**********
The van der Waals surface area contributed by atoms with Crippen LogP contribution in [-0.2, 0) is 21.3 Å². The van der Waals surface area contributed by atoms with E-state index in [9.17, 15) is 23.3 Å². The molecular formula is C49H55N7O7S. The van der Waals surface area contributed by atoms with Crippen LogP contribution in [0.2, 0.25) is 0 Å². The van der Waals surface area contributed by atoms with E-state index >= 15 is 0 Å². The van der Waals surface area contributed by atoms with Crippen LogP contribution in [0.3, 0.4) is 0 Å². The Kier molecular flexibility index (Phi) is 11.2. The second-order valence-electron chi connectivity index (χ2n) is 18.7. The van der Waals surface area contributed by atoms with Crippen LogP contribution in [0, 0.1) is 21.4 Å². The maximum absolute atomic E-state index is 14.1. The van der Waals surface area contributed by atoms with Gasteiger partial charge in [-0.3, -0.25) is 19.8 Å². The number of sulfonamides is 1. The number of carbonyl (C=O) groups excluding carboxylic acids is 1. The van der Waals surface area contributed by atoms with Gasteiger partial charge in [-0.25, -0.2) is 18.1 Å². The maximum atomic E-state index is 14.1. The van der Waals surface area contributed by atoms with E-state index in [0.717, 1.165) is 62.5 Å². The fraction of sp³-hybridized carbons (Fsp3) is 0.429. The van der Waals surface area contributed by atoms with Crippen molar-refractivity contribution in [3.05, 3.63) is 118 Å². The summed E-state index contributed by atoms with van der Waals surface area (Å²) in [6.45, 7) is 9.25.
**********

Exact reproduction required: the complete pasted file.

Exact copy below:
The van der Waals surface area contributed by atoms with Crippen LogP contribution in [-0.2, 0) is 21.3 Å². The van der Waals surface area contributed by atoms with E-state index in [9.17, 15) is 23.3 Å². The molecular formula is C49H55N7O7S. The van der Waals surface area contributed by atoms with Crippen LogP contribution in [0.2, 0.25) is 0 Å². The van der Waals surface area contributed by atoms with E-state index >= 15 is 0 Å². The van der Waals surface area contributed by atoms with Crippen LogP contribution in [0.3, 0.4) is 0 Å². The Kier molecular flexibility index (Phi) is 11.2. The second-order valence-electron chi connectivity index (χ2n) is 18.7. The van der Waals surface area contributed by atoms with Crippen LogP contribution in [0, 0.1) is 21.4 Å². The maximum absolute atomic E-state index is 14.1. The van der Waals surface area contributed by atoms with Gasteiger partial charge in [-0.3, -0.25) is 19.8 Å². The number of sulfonamides is 1. The number of carbonyl (C=O) groups excluding carboxylic acids is 1. The van der Waals surface area contributed by atoms with Gasteiger partial charge in [-0.25, -0.2) is 18.1 Å². The maximum atomic E-state index is 14.1. The van der Waals surface area contributed by atoms with E-state index in [0.717, 1.165) is 62.5 Å². The fraction of sp³-hybridized carbons (Fsp3) is 0.429. The van der Waals surface area contributed by atoms with Crippen molar-refractivity contribution in [3.05, 3.63) is 118 Å². The summed E-state index contributed by atoms with van der Waals surface area (Å²) in [6.45, 7) is 9.25.